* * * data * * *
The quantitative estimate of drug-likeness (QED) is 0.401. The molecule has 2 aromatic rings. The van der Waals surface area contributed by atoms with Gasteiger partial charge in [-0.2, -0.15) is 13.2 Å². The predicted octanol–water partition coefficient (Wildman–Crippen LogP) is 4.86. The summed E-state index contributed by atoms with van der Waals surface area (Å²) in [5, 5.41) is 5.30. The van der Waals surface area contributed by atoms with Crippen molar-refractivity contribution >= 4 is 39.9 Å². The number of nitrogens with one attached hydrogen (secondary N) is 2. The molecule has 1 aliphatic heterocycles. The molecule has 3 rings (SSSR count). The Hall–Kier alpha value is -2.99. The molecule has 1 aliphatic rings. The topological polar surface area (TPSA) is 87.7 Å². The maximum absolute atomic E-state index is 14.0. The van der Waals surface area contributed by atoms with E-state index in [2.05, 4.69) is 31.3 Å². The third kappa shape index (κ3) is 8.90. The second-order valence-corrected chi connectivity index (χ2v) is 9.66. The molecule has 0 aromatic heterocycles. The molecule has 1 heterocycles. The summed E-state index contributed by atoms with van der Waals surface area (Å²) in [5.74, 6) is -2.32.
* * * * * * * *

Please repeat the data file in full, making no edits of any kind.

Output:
The quantitative estimate of drug-likeness (QED) is 0.401. The molecule has 2 aromatic rings. The van der Waals surface area contributed by atoms with Gasteiger partial charge in [-0.2, -0.15) is 13.2 Å². The predicted octanol–water partition coefficient (Wildman–Crippen LogP) is 4.86. The summed E-state index contributed by atoms with van der Waals surface area (Å²) in [5, 5.41) is 5.30. The van der Waals surface area contributed by atoms with Crippen molar-refractivity contribution >= 4 is 39.9 Å². The number of nitrogens with one attached hydrogen (secondary N) is 2. The molecule has 1 aliphatic heterocycles. The molecule has 3 rings (SSSR count). The Hall–Kier alpha value is -2.99. The molecule has 1 aliphatic rings. The topological polar surface area (TPSA) is 87.7 Å². The maximum absolute atomic E-state index is 14.0. The van der Waals surface area contributed by atoms with E-state index in [2.05, 4.69) is 31.3 Å². The third kappa shape index (κ3) is 8.90. The second-order valence-corrected chi connectivity index (χ2v) is 9.66. The molecule has 0 aromatic heterocycles. The molecule has 1 heterocycles. The summed E-state index contributed by atoms with van der Waals surface area (Å²) in [5.74, 6) is -2.32.